3D Printed Bronze

9 11 2011

All photos.

Years ago I looked into Prometal’s 3D metal printing process. The results were impressive but the stainless steel is magnetic:

This disqualified them as magnet holders!

Recently Prometal let me know about an experimental bronze process they are developing. Bronze is totally non-magnetic. BINGO!

Prometal donated a test part to see if I could make an airtight braze with a TIG welder:

The part was to be brazed to a Swagelok VCR fitting like this:

Prometal is still adjusting the process. This test part is a bit oversize so it was difficult to braze, but we got something:

The bronze attaches to the stainless nicely.

I was excited to put it in the chamber like this:

But I screwed up. I welded on the wrong VCR cajon. This one is two short to catch the male thread once the gasket is added.


I had the right part here all along; shown on the left:

So no vaccum check for now. But it looks like the 3D printed bronze parts braze nicely.

I count that as a win. Think of the parts I can make with 3D printed bronze + brazing.

Welding 3D Printed Steel

16 09 2011

All photos.

My shopmate had a TIG welder here the other day.

I took the opportunity to try welding the 3D printed metal parts I made last year:

These are intended to be coil holders, so I installed a 40 turn coil prior to welding.

Mike welding the halves together:

We used no filler rod on the theory that the infused bronze would melt and form a braze of sorts.

It worked very well:

The coil insulation didn’t survive: The coil is conductive to the casing.

I’m encouraged by the weldability. I am ordering more test parts to keep pushing this approach.

New Materials for Electron Beam Melting

26 07 2011

Previously I looked into Arcam’s 3D Metal process. At the time, Arcam’s Ti6Al4V Titanium Alloy seemed the best option.

Today I checked back to Arcam’s materials page and it’s been expanded to include:

I’m happy to see stainless steel and amorphous metals (although the stainless 17-4 is magnetic).

Soon I will be ordering calibration parts using a variety of 3D printing technologies and materials.

UPDATE: Also check out this amazing polishing technology: Electron Beam Machining. This might be perfect for polishing 3D printed  metal pieces.

Glazed Ceramic 3D Printing

7 07 2011

This BoingBoing post illustrates the latest in glazed ceramic 3D printing.

I purchased this coffee cup:

I bought it because it’s cool, and to test the electrical and outgassing properties of the printed ceramic.

It may be possible to build custom ceramics for the magrid/standoffs with this process.

If I can braze this ceramic to metal… we can build almost anything.

Here are the design rules for this printing process.

Bellows Holder

19 12 2010

All photos.

Back in the lab today after some travel out west.

Previously I designed a bellows holder to keep the high voltage feedthrough from moving.

I received the part and installed it successfully today:

A real win using 3D metal printing.

Coil Formers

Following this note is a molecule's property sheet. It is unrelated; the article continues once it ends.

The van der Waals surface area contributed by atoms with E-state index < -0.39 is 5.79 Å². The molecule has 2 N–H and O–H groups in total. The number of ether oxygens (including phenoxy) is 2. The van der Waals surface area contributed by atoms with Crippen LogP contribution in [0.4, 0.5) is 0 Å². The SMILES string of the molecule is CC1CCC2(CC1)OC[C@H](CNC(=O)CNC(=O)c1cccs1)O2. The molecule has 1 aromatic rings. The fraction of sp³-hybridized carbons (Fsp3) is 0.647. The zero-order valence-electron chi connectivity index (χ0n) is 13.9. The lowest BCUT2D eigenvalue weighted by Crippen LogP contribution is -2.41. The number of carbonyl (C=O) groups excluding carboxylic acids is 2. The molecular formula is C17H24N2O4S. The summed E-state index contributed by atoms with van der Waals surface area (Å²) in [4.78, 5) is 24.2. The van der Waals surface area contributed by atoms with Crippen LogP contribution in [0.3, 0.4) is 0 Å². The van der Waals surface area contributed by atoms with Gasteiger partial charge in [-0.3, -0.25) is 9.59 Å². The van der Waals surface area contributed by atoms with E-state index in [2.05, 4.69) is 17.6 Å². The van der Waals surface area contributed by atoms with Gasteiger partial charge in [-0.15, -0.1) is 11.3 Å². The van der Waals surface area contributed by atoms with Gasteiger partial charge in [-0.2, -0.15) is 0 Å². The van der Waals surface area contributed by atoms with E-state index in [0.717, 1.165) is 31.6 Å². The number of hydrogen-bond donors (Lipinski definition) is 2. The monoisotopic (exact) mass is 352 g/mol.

12 02 2010

My shop-mate Stuart machined these coil formers from a teflon rod:

Here is a time lapse video of Stuart machining the  formers on the lathe:

Next we have to drill four holes in each former and connected them with angle brackets.

New Inner Grid

27 10 2009

Yesterday I made a new fusor grid:


With an 45mm OD, this grid is smaller (and prettier) than the previous at 65mm. The old and the new grid side by side:



Read the rest of this entry »

Arcam EBM fabrication

19 10 2009

I’m exploring the Arcam EBM process for fabricating the magrid.

Our current scale is within their build envelope (250 x 250 x 400 mm and 350 x 350 x 250 mm).

Their process creates a fully solid / fully melted part using Ti6Al4V Titanium Alloy.

Titanium is non magnetic (paramagnetic). GOOD

Titanium has low outgassing (I _assume_). Not seeing good information on this, but I see articles about low outgassing. GOOD

The fully melted part should be vacuum tight. GOOD

Titanium can be welded, but it’s complicated. Gas shielding is required. WORKABLE

Titanium is difficult to machine. It requires specialized tools. It’s tough and springy. Too hot and it reacts chemically. The magrid part is likely too delicate to be secured for machining. We can still lap sand the faces for better mating. BAD/WORKABLE.

Titanium is strong. GOOD

Titanium is beautiful. GOOD

The part would be highly conformal. I do not expect the warping as with the prometal magrid. GOOD

Price. This same part would cost around $2500. Better get it right the first time. WORKABLE

Although it’s a path fraught with peril, it could lead to a fully functional superconducting magrid.

Day One

3 06 2009

What a day.

First off, we have achieved FIRST VACUUM. Connected the small chamber to the pump. So far I’ve got it down to 3e-7 torr and dropping steadily, which gives us a green light for the Fusor:


We had an initial false start which was caused by poor connection on the last conflat to be connected. The last flange is always the hardest because there is more weight on the system. The setup is pretty precarious, and only serves to check first vacuum.

Secondly, Deez successfully fabricated the fusor core:fusor_core

Here is a time-lapse of day one:

Grid Fab

2 05 2009

Took a stab at fabricating the grid today. We used Oxyacetylene torch to braze the welding wire together.


I managed to make the rings:rings

Tried putting it together, but I kept breaking previously brazed joints. I think I need to attach heat sinks. grid_attempt

%d bloggers like this: